What's better, to link two inexpensive graphics cards in a single subsystem or buy one top-end card for the same money? This depends on the particular circumstances, of course. Perhaps you already have Nvidia's newest affordable solution GeForce GTX 550 Ti but you think it to be not fast enough in certain applications. Or you may have some $300 to spend and a mainboard with two PCI Express x16 slots. In either case the choice is hard considering the abundance of different offers in the graphics card market.
Judging by the specifications, a couple of GF116-based cards look a very appealing solution: the GPU clock rate is the highest among the competing offers. The same goes for the peak memory bandwidth which is almost as high as 200 GBps. Alas, such a high performance doesn’t come without certain downsides. The fastest graphics subsystem you can get for $300 would also have a high heat dissipation of 240 watts. Although lower than that of the GeForce GTX 590 or Radeon HD 6990, this number means very, very hot.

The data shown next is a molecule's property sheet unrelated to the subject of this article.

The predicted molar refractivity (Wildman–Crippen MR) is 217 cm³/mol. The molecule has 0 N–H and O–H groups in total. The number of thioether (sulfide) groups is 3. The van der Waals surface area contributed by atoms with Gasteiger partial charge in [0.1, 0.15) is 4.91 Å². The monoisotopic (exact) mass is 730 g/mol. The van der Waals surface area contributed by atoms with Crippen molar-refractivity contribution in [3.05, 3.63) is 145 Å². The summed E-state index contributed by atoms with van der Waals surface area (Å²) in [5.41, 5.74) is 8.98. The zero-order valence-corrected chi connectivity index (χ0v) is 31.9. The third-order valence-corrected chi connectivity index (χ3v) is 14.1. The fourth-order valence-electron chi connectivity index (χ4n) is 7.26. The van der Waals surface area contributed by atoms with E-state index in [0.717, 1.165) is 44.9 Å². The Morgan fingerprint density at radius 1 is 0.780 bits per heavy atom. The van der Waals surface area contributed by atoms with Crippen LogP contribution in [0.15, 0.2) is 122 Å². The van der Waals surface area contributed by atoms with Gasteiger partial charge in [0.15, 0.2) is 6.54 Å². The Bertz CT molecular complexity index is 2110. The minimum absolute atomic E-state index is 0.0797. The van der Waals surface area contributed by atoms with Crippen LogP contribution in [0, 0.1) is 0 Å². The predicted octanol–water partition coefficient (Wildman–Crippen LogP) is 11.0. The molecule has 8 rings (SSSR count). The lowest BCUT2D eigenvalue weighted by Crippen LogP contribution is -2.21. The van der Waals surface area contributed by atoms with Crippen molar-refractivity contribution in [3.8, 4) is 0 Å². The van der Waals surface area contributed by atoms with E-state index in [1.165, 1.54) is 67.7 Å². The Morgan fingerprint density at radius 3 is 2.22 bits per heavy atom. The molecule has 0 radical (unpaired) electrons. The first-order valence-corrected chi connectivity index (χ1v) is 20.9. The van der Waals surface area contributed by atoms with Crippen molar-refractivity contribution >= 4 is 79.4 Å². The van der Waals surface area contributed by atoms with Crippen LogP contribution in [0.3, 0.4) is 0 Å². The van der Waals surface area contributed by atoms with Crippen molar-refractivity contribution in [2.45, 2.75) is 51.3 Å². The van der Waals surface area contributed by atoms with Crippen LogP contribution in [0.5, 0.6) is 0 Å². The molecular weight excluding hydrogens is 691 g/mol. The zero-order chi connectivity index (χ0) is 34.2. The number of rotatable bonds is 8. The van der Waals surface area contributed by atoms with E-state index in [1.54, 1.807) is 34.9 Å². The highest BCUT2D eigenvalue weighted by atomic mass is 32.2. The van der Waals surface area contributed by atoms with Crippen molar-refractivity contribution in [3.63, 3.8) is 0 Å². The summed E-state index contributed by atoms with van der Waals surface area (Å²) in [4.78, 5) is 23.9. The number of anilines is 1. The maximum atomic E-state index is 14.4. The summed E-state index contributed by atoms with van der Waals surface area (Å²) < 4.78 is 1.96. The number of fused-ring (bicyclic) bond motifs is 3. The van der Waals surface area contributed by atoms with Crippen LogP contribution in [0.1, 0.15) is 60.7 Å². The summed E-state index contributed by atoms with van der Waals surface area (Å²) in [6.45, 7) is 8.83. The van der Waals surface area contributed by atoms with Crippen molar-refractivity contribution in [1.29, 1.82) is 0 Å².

AMD users can hardly hope the Radeon HD 6950 to match the performance of a GeForce GTX 550 Ti SLI configuration. The single weakness this SLI tandemmay betray is in its rendering of scenes that require high texture-mapping performance. So, that’s the theoretical background behind our today's tests.